I wish I had a dollar every time I’ve heard the relative pronoun “that” used to refer to a person. I tell you, it’s just about enough to make me want to slap my own forehead repeatedly. Then again, being subjected to such atrocious grammar is painful enough.
Allow me to explain. The words “that,” “who” and “whom” are commonly referred to in grammatical cabals as “relative pronouns.” They are pronouns because they replace other, more complex nouns (persons, places or things). They are relative pronouns because they relate back to a noun previously mentioned. Hence the term “relative.”
Here’s Example #1:
A zombie apocalypse is imminent. Would you like me to fetch the axe that is in the garage?
In the second sentence, the word “that” is the relative pronoun that refers back to the noun, “axe.” Instead of having to make two separate statements (Would you like me to fetch the axe? The axe is in the garage.) we can combine them into one, fluid sentence using the relative pronoun “that” to refer back to “the axe” without repeating it.
And trust me, when a zombie apocalypse is imminent and seconds matter, you do not want to waste time repeating yourself!
The relative pronoun, “that” refers only to things. As in inanimate objects such as an axe, a shotgun, a samurai sword or anything else you might use to dispatch a zombie.
This, of course, may beg the question as to whether or not a zombie is an inanimate object. Obviously, if it’s coming after me, I won’t care. I will run, shoot or swing – whichever seems to make the most sense at the time – and if you’re in the way, you’d better get out of the way or you will probably be sorry.
So we move on to “who” and “whom” and how to use them properly. Because even if there is a zombie apocalypse and the entire planet goes to Hell in a zombie-scented gift basket, at least it will do so with some modicum of grammatical finesse. At least that’s what helps me get to sleep at night.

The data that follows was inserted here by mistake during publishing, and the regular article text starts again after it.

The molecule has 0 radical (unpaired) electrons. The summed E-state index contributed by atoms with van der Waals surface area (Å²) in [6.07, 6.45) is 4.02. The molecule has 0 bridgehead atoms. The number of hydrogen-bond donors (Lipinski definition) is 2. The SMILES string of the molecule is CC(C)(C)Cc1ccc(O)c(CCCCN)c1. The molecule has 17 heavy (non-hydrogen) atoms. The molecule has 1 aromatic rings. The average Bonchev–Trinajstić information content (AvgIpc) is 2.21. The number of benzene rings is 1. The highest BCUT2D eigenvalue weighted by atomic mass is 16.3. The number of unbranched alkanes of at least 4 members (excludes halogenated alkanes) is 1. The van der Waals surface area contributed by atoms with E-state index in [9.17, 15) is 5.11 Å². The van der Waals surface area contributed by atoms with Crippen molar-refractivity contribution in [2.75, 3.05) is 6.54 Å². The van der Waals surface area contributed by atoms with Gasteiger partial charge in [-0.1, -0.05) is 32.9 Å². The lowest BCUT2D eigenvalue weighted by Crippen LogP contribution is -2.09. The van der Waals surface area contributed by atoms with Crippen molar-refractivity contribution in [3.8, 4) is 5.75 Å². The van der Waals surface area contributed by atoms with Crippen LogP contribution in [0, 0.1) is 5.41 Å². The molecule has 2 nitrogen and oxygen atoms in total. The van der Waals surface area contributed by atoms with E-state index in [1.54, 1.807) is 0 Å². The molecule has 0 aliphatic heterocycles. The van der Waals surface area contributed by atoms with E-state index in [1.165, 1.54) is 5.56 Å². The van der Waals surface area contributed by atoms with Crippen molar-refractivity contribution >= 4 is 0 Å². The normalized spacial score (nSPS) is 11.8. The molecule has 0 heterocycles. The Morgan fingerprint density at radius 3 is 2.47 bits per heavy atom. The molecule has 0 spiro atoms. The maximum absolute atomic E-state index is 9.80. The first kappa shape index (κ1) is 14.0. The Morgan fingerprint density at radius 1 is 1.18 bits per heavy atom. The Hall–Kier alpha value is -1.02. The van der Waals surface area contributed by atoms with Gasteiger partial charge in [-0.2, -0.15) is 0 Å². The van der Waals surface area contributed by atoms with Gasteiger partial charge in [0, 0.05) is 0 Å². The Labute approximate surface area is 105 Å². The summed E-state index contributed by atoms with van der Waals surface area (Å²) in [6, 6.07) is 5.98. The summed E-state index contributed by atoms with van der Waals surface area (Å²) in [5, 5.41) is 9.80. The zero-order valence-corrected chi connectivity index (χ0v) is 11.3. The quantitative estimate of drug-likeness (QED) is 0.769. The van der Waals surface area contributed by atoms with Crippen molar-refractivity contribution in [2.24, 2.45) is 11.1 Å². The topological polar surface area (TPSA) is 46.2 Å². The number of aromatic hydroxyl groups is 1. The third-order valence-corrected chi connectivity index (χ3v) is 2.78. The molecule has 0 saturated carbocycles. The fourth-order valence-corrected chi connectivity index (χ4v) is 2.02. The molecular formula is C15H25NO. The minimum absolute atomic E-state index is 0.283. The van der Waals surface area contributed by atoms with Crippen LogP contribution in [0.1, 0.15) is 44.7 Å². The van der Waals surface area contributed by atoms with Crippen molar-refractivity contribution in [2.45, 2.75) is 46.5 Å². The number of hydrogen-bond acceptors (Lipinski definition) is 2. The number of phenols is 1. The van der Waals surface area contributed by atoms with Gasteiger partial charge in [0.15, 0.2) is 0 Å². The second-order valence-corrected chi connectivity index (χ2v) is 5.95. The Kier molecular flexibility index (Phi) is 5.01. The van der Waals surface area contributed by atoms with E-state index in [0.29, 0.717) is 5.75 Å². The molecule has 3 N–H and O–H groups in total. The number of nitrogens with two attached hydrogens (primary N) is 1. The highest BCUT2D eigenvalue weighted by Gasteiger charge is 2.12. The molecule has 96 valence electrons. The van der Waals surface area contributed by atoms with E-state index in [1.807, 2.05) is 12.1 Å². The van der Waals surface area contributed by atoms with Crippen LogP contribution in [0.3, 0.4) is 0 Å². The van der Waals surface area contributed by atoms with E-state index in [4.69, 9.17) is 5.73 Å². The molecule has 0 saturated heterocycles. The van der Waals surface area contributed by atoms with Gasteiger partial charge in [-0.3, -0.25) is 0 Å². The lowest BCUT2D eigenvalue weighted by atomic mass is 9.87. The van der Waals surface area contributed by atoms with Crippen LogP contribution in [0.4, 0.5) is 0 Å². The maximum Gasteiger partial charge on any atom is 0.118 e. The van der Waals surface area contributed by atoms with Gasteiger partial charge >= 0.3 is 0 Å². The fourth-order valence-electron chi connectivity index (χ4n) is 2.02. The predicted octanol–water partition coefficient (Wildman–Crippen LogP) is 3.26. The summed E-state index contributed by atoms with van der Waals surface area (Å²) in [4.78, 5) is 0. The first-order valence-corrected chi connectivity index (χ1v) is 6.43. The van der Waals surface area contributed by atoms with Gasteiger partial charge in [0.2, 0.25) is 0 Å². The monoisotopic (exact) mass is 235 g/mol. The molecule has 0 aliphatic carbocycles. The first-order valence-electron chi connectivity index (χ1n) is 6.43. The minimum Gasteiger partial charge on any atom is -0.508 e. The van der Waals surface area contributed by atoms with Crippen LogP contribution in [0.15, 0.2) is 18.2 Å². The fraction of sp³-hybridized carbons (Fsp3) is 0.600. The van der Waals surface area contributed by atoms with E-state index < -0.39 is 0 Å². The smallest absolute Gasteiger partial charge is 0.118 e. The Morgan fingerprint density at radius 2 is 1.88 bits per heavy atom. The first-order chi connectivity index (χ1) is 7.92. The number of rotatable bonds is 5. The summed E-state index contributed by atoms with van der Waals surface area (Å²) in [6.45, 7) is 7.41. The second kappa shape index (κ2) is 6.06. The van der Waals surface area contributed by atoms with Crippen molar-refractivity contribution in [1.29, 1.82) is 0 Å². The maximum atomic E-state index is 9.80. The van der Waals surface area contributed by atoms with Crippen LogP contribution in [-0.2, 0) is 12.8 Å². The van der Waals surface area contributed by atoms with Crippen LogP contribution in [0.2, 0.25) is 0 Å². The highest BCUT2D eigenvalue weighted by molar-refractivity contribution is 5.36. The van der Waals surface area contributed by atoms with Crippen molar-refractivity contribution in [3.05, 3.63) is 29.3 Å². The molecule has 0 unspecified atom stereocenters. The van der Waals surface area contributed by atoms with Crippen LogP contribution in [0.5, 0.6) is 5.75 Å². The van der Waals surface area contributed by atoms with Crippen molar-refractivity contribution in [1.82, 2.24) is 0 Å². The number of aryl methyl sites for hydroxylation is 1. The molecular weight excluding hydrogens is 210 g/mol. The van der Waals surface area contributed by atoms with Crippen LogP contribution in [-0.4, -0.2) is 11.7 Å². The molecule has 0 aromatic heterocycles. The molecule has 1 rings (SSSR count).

Example #2 can best be demonstrated with a lively little conversation:
John: There’s someone scratching on the front door!
Mary: That’s the man who lives across the street.
John: Do you think he’s a zombie?
Mary: I don’t know to whom you are referring, Dear, but that’s George Smith. I’d know him, anywhere. We have to let him in before the zombies get to him!
Mary may be a little nuts – And who wouldn’t be under the circumstances? – but she has impeccably fabulous grammar! Well done, Mary!
In her first response to John, she uses the relative pronoun “who” to refer to “the man” described as living across the street. He is the subject of the sentence. Since he is a person and not a thing, using the relative pronoun “that” would not be appropriate, here. In her final response to John, she uses the relative pronoun “whom” because this George Smith fellow is no longer the subject, but the the object of the preposition, “to.” He is the one to whom John and Mary are referring. In casual English, he is being referred to.
And yes, that last sentence was grammatically incorrect because it ended with a preposition dangling at the end. That’s considered rude in some circles, you know.
So, let’s review: Use “that” to refer back to things. Use “who” or “whom” to refer back to people.
And that, as they say, is that!